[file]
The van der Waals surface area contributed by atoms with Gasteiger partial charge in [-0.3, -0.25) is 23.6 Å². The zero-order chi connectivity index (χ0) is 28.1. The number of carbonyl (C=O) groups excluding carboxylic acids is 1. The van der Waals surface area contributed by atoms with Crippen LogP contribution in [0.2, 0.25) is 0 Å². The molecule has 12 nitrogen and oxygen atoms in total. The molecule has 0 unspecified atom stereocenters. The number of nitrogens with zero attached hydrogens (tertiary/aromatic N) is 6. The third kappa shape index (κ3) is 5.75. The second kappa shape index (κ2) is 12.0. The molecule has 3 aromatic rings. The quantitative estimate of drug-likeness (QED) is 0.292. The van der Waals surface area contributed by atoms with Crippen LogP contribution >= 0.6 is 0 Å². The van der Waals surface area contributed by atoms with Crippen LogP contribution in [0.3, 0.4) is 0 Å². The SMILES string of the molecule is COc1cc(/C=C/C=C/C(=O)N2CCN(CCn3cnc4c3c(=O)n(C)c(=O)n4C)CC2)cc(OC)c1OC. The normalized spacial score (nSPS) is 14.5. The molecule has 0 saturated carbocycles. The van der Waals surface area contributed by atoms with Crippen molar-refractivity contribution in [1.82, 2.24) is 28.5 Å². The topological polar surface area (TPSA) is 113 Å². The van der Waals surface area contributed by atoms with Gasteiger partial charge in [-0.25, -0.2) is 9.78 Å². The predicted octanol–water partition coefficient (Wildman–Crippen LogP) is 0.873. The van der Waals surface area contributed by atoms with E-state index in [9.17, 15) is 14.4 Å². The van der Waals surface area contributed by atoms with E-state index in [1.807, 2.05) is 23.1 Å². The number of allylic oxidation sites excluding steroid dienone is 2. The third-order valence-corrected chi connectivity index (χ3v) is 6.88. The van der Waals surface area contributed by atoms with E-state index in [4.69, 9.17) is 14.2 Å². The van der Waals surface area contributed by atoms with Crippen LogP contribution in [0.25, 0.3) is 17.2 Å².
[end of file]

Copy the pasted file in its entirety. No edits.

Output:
The van der Waals surface area contributed by atoms with Gasteiger partial charge in [-0.3, -0.25) is 23.6 Å². The zero-order chi connectivity index (χ0) is 28.1. The number of carbonyl (C=O) groups excluding carboxylic acids is 1. The van der Waals surface area contributed by atoms with Crippen LogP contribution in [0.2, 0.25) is 0 Å². The molecule has 12 nitrogen and oxygen atoms in total. The molecule has 0 unspecified atom stereocenters. The number of nitrogens with zero attached hydrogens (tertiary/aromatic N) is 6. The third kappa shape index (κ3) is 5.75. The second kappa shape index (κ2) is 12.0. The molecule has 3 aromatic rings. The quantitative estimate of drug-likeness (QED) is 0.292. The van der Waals surface area contributed by atoms with Crippen LogP contribution >= 0.6 is 0 Å². The van der Waals surface area contributed by atoms with Crippen LogP contribution in [0.3, 0.4) is 0 Å². The SMILES string of the molecule is COc1cc(/C=C/C=C/C(=O)N2CCN(CCn3cnc4c3c(=O)n(C)c(=O)n4C)CC2)cc(OC)c1OC. The normalized spacial score (nSPS) is 14.5. The molecule has 0 saturated carbocycles. The van der Waals surface area contributed by atoms with Crippen molar-refractivity contribution in [1.82, 2.24) is 28.5 Å². The topological polar surface area (TPSA) is 113 Å². The van der Waals surface area contributed by atoms with Gasteiger partial charge in [-0.25, -0.2) is 9.78 Å². The predicted octanol–water partition coefficient (Wildman–Crippen LogP) is 0.873. The van der Waals surface area contributed by atoms with E-state index in [9.17, 15) is 14.4 Å². The van der Waals surface area contributed by atoms with E-state index in [1.807, 2.05) is 23.1 Å². The number of allylic oxidation sites excluding steroid dienone is 2. The third-order valence-corrected chi connectivity index (χ3v) is 6.88. The van der Waals surface area contributed by atoms with E-state index in [4.69, 9.17) is 14.2 Å². The van der Waals surface area contributed by atoms with Crippen LogP contribution in [0.25, 0.3) is 17.2 Å².